Some Important Principles, Doctrines, and Events
God cursed Satan (see Moses 4:20–21).
The Fall of Adam and Eve brought many consequences, including mortality, work, and the opportunity to have and raise children (see Moses 4:22–26, 29; see also John 16:21; Ephesians 5:22–24; see also 1 Timothy 2:14–15; D&C 75:28; 83:2).
After the Fall, God made coats of animal skins to clothe Adam and Eve’s nakedness. He also sent angels and a flaming sword to guard the way to the tree of life (see Moses 4:27, 31), thus preventing Adam and Eve from partaking of the fruit of the tree and living forever in their sins (see Alma 12:21–26; 42:2–4).
Suggestions for Teaching
Moses 4:20–21. The Consequences of the Fall upon Satan and His Followers
Have students read Moses 4:20–21looking for the consequences of the Fall upon Satan and his followers. Refer to the commentary under “Moses 4:21. Enmity” and “Moses 4:21. The ‘Seed of the Woman’ Refers to the Savior, Jesus Christ” in the student manual (p. 14). Ask who the “seed of the woman” is. Discuss how the prophecy will be fulfilled that “he shall bruise thy head, and thou shalt bruise his heel.”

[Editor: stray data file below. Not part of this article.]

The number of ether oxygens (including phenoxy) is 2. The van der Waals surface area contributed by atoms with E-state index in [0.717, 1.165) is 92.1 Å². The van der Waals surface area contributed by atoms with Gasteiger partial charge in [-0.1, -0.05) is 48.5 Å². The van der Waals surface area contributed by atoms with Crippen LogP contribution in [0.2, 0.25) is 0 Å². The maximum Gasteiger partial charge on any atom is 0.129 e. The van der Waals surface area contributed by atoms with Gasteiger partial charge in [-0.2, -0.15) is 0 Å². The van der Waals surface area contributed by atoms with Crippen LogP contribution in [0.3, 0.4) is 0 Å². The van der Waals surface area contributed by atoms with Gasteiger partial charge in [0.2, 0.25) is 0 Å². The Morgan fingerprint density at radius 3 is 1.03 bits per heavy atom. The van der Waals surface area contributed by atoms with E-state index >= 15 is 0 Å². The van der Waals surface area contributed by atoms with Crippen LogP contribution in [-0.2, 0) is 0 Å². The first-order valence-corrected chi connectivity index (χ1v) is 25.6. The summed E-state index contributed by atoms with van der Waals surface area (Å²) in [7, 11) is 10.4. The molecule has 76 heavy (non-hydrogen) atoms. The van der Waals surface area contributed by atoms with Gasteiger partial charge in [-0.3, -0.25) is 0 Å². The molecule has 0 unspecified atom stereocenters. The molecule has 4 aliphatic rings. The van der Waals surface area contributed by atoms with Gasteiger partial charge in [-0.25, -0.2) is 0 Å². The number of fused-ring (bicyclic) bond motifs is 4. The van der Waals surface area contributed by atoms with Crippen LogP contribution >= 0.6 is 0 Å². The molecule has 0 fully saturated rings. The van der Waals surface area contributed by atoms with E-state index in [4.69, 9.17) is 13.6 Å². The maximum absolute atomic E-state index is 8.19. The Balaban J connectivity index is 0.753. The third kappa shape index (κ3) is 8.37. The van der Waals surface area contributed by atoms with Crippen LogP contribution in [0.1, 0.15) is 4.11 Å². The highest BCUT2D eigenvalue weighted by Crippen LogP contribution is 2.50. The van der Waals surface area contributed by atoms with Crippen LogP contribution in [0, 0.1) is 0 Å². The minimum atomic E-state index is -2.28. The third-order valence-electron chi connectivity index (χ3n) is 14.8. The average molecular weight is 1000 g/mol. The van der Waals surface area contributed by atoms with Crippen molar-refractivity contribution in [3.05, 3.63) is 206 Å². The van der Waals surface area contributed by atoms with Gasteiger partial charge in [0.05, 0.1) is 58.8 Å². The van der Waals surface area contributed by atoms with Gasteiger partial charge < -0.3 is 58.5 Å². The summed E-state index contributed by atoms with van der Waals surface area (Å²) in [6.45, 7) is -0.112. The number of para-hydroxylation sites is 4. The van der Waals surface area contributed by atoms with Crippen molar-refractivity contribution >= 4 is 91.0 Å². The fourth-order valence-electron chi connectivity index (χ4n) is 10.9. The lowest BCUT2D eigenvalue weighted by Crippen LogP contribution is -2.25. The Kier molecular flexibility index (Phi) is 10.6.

Moses 4:22–26, 29. The Fall of Adam and Eve Brought Many Consequences, Including Mortality, Work, and the Opportunity to Have and Raise Children.
Tell students that neither Eve nor Adam were “cursed” for their transgression, but the Lord did pronounce consequences upon them. Have students read Moses 4:22–26, 29looking for the consequences of Adam and Eve’s transgression. Discuss the findings of students by making a list of the consequences on the board. Review with students the commentaries under “Moses 4:22. ‘I Will Greatly Multiply Thy Sorrow’”; “Moses 4:22. ‘He Shall Rule over Thee’”; “Moses 4:23–25. ‘Cursed Shall Be the Ground for Thy Sake’”; “Moses 4:23. ‘In Sorrow Shalt Thou Eat of It All the Days of Thy Life’”; and “Moses 4:25. Death Entered the World” in the student manual (pp. 14–15). Ask students how the thorns and thistles mentioned in verse 24 can be likened to what we experience in mortality. Ask students why they think the Lord gives us (or allows us to have) trials in our lives (see also 2 Corinthians 12:7–10; D&C 122:7). Testify that all these consequences can be perceived as blessings.